Elite Colleges Are Bringing Back The SAT Requirement

Yale University may soon join Dartmouth and MIT by bringing back SAT/ACT test requirements for undergraduate admissions, spokesperson Karen Peart recently told Axios.

The move by Yale would bring the Ivy League school back to its admissions policy before the pandemic of requiring standardized test scores as part of the undergraduate application process. Yale’s undergraduate admissions office “expects to announce a decision on its long-term testing policy in the next few weeks,” Peart told Axios.

While some critics of standardized testing say tests are biased toward the communities that create them and can perpetuate disparate racial outcomes in higher education, research by the College Board points to a correlation between standardized college test scores and college grade point averages and graduation rates.

Several colleges and universities removed SAT/ACT test requirements from their admissions policies to boost attendance during the COVID-19 pandemic. Now universities are beginning to walk that policy back. Dartmouth College in Hanover, New Hampshire reinstated SAT requirements this month. Cambridge’s MIT brought standardized tests back in 2022.

At Brown University in Providence, Rhode Island, a committee has the standardized testing policy under review. According to Brian Clark, a Brown spokesperson, the school will decide whether to bring back testing in the coming months.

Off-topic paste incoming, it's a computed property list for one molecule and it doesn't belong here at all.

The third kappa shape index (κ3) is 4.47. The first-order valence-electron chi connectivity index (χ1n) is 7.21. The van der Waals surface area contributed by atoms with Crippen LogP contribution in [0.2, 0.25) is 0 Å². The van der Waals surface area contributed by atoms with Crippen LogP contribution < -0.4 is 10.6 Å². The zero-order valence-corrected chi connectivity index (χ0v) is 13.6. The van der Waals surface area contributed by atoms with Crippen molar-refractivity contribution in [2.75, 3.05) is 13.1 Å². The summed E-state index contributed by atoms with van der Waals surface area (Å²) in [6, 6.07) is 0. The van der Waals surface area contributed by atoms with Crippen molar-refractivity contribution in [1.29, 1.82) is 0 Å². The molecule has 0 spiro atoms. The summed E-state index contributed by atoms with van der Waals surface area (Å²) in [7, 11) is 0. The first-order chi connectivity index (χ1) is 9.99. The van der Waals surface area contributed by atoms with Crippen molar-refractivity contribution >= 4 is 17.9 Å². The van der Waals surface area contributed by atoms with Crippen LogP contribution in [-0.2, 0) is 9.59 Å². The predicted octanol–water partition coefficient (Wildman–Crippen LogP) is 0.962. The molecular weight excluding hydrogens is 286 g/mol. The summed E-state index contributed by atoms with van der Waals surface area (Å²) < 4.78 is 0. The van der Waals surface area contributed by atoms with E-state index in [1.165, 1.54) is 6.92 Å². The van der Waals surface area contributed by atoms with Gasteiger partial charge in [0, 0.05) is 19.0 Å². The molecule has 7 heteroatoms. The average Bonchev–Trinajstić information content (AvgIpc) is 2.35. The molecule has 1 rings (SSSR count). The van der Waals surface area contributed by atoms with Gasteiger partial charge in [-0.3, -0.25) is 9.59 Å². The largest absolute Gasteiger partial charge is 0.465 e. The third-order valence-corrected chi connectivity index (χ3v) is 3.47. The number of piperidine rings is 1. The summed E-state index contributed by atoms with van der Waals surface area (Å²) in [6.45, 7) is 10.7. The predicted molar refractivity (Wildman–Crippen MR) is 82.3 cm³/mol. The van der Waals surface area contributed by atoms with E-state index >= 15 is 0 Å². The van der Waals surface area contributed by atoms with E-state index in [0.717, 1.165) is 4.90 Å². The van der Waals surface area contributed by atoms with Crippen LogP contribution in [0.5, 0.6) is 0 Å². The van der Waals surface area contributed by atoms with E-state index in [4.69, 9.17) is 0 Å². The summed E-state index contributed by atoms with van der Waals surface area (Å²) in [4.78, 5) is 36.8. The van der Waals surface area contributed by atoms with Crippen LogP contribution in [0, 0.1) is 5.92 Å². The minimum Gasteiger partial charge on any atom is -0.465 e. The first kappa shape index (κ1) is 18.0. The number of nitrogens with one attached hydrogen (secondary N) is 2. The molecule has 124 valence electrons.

Meanwhile, Harvard, Cornell, and Princeton are extending their test-optional admissions policies and Columbia University has made its policy permanent.

“Given everything about the equity reasons for why they made the test optional, frankly, many of these institutions can’t go back on immediately,” said Allen Koh, founder, and CEO of Cardinal Education. “It will take some time, but I believe that the overall trend over the next several years will move towards more and more schools.”

According to a statement by Dartmouth, testing helps the college find students from backgrounds with fewer resources, but the aptitude to succeed in college. The college says its internal study found “that our holistic admissions approach … benefits from a careful consideration of testing information as part of their application package.”

“In particular, SAT/ACTs can be especially helpful in identifying students from less-resourced backgrounds who would succeed at Dartmouth but might otherwise be missed in a test-optional environment,” Dartmouth said.